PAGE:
# Go: Strongly Connected Components in Graphs

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Find SCCs in directed graphs with Golang

Imagine you have to write code to discover groups inside a social network, so then you can suggest them to follow each other or to like some page based on their shared interest.

People in the network can be represented as the vertices of a graph, and the groups as the strongly connected components of it.

A **strongly connected component** (SCC) of a directed graph is the portion of the graph where exists a path between all pairs of vertices. This only works for directed graphs (i.e. where the edges have a direction, they indicate a one-way relationship from one vertex to another).

For example, Figure 1.1 shows a directed graph with four strongly connected components.

The asymptotically best algorithm to find SCCs is Kosaraju’s algorithm, which runs in O(V+E) time.

If you are given a directed graph (G) this algorithm has four steps:

- Create an empty stack.
- Do depth-first search (DFS) traversal on G, and push each vertex onto the stack.
- Create the transpose (GT) of G.
- Pop the elements from the stack in a LIFO order until it’s empty. When popping the element call DFS on it. Each call will output an SCC.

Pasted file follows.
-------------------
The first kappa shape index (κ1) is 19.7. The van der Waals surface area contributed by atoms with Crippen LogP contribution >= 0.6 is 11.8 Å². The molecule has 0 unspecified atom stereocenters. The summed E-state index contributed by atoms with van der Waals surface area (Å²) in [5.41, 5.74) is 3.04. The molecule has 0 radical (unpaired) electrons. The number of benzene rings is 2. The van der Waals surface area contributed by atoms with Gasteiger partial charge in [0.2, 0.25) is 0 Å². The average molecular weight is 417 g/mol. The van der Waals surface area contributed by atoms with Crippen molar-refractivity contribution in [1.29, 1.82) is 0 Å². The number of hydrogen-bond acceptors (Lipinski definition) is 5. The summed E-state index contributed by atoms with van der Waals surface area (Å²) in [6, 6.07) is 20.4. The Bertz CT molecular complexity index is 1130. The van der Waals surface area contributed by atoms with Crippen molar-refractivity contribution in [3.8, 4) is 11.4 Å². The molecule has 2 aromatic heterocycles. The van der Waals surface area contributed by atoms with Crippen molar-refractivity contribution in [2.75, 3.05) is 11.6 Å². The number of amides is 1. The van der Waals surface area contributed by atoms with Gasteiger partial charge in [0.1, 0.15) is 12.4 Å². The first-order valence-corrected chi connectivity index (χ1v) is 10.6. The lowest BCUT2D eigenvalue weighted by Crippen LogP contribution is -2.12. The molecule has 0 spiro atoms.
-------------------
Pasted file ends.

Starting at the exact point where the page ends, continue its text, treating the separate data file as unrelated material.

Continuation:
# Writing the code

We will represent our graph as an **adjacency list**. This means that an array of lists is used, and the size of the array is equal to the number of vertices. In Go we can use a slice of int slices, or `[][]int`

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We will create four functions:

`scc`

will be responsible for running the whole procedure.`dfs`

will do a depth-first search for the first time and append vertices to the stack`transpose`

will transpose the graph`visit`

will run a depth-first search for the second time and print out the strongly connected components

Let’s see the whole code first, and then we will go over it in detail: